New international cleanroom standards ISO 14644-1 and 14644-2 : 2015

7 October 2016

J. Hargreaves JHAC consultant, Nassigny

The new versions of the ISO cleanroom standards ISO 14644 parts 1 and 2 were published by ISO dated December 15 2015. The documents were then homologated in February 2016 by CEN and the European national standards organisations under prior agreement, for example in France, NF EN ISO 14644-1 Cleanrooms and associated controlled environments, Part 1: classification of air cleanliness by particle concentration, and NF EN ISO 14644 -2 ** Part 2: Monitoring to provide evidence of cleanroom performance related to air cleanliness by particle concentration. Under the Vienna agreement, these standards are ISO led, and so are generally referred to as the ISO 2015 cleanroom standards, but their status as CEN and national standards within Europe is what makes them the necessary reference for cleanroom and clean zone applications in France and in Europe, e.g. for public sector contracts but also as the technical basis for GXP regulations. The transition period of six months following the official publication of the new versions is now over: consequently users and suppliers must now use the new standards for their classification and monitoring operations in cleanrooms and enclosed volumes (MSC and isolators).

The new standards introduce a redistribution of content and scope compared to the earlier versions, taking account of both developments in real-life use and in the technical and regulatory context, and also the current broadened scope of the international cleanroom standards family.

Part 1 covers classification of air cleanliness by particle concentration. Classification is an operation to measure the compliance of a whole room or volume with a specified class (maximum allowed concentration of airborne particles at the specified size or sizes) and now uses a new statistical approach which is an adaptation of the hypergeometric law to establish at least 95% confidence that at least 90% of all possible sample points within the room will comply, i.e. the concentration at each point will be less than the maximum admissible concentration for each specified particle size. The sampling operation, which now enables checking compliance or non-compliance at each sample location, is based on a new sampling plan which is clearly described in the document, with a table for the number of points according to surface. An equation is supplied only to ensure maintaining the same sampling density for large surfaces (> 1000 m² ). Classification may be initial or renewed (on an annual basis or following works or a significant event affecting the installation). There is therefore no overlap with part 2, which now only deals with performance monitoring during use of the installation. ISO cleanroom classification of air cleanliness applies as before to a particle size range from 0.1 to 5.0 µm, and may be associated with an M indicator for large particles > 5.0 µm. Classification begins with prior verification of a certain number of other parameters indicating satisfactory functioning of the installation and its stability. ISO classification is a prerequisite for fixing limits for other attributes of a cleanroom such as chemical, microbiological or nanoparticle cleanliness, and the broader scope of the current ISO family now includes standards for control of various other attributes for the cleanliness of air and surfaces. However it is necessary to first establish the “traditional“ ISO class which will ensure the necessary discipline and coherence that are required also for control of other attributes. Use of this standard implies a greater degree of involvement of the user in establishing knowledge of the installation or equipment to be classified, and requires the user taking the lead in relation to outside organisations or measurement operators.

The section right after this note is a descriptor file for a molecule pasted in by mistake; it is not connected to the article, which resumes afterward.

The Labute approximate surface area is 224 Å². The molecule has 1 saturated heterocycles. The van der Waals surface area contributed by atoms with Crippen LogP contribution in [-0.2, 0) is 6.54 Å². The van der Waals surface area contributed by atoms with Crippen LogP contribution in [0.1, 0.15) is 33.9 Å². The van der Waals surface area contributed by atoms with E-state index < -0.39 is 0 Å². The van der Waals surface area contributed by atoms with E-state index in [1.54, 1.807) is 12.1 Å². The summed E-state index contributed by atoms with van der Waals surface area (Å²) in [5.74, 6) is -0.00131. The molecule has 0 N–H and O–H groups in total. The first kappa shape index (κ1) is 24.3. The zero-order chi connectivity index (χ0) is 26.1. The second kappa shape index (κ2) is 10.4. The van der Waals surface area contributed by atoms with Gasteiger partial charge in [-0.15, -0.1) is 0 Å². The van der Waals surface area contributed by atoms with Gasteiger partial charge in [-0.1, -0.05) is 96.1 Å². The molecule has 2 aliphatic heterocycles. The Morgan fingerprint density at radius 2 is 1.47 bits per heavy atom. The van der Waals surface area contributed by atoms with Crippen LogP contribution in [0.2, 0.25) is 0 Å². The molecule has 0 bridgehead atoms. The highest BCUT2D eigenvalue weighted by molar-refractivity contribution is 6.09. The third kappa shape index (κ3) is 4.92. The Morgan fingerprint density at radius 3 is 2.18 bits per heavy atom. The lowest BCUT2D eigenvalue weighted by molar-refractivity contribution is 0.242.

The new Part 2 is closer in structure to the EU GMP and PIC/S regulations (cf Annex 1 since 2008). It takes into account easier access to measurement and indication of parameters related to cleanroom air cleanliness (not only particle counts but also flow rate/airspeed, temperature, relative humidity…) offered by current technology, and gives both theoretical and practical guidance for observing and tracing these parameters at a number of sample points identified as critical for the process but also for cleanroom integrity. The sampling plan is designed through a risk assessment process - carried out initially but requiring closer definition and review during use, especially in terms of sampling point location and measurement frequency. Monitoring may be continuous or at a defined frequency and may be automatic or manual. The user must define alarm levels (e.g. alert and action levels) and qualify these in use. This process implies there shall be appropriate review of the data obtained and adjustment, which ushers in a greater degree of user involvement in the life-cycle of the installation and equipment, and traceability of justified decisions.

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